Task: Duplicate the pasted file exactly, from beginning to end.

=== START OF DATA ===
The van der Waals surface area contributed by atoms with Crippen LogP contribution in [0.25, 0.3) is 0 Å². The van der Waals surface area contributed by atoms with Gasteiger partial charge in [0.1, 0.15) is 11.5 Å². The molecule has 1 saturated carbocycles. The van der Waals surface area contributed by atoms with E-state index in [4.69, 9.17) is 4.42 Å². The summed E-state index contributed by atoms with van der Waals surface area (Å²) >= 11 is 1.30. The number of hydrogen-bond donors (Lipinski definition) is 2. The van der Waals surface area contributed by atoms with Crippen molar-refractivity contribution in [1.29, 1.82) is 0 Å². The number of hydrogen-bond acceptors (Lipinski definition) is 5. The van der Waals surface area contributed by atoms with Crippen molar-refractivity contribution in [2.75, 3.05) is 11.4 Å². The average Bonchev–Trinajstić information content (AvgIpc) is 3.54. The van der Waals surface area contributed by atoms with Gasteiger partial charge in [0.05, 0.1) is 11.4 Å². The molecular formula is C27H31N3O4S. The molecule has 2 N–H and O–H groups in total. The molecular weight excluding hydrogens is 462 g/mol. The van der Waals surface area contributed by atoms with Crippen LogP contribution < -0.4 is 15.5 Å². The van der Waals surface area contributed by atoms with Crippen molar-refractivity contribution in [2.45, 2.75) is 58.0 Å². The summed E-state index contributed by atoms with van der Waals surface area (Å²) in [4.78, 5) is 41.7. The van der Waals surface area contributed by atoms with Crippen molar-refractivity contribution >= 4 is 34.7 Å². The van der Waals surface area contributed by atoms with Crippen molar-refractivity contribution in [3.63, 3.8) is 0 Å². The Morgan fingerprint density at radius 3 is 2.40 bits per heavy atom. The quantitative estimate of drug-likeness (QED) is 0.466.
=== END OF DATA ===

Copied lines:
The van der Waals surface area contributed by atoms with Crippen LogP contribution in [0.25, 0.3) is 0 Å². The van der Waals surface area contributed by atoms with Gasteiger partial charge in [0.1, 0.15) is 11.5 Å². The molecule has 1 saturated carbocycles. The van der Waals surface area contributed by atoms with E-state index in [4.69, 9.17) is 4.42 Å². The summed E-state index contributed by atoms with van der Waals surface area (Å²) >= 11 is 1.30. The number of hydrogen-bond donors (Lipinski definition) is 2. The van der Waals surface area contributed by atoms with Crippen molar-refractivity contribution in [1.29, 1.82) is 0 Å². The number of hydrogen-bond acceptors (Lipinski definition) is 5. The van der Waals surface area contributed by atoms with Crippen molar-refractivity contribution in [2.75, 3.05) is 11.4 Å². The average Bonchev–Trinajstić information content (AvgIpc) is 3.54. The van der Waals surface area contributed by atoms with Gasteiger partial charge in [0.05, 0.1) is 11.4 Å². The molecular formula is C27H31N3O4S. The molecule has 2 N–H and O–H groups in total. The molecular weight excluding hydrogens is 462 g/mol. The van der Waals surface area contributed by atoms with Crippen LogP contribution < -0.4 is 15.5 Å². The van der Waals surface area contributed by atoms with Crippen molar-refractivity contribution in [2.45, 2.75) is 58.0 Å². The summed E-state index contributed by atoms with van der Waals surface area (Å²) in [4.78, 5) is 41.7. The van der Waals surface area contributed by atoms with Crippen molar-refractivity contribution >= 4 is 34.7 Å². The van der Waals surface area contributed by atoms with Crippen molar-refractivity contribution in [3.63, 3.8) is 0 Å². The Morgan fingerprint density at radius 3 is 2.40 bits per heavy atom. The quantitative estimate of drug-likeness (QED) is 0.466.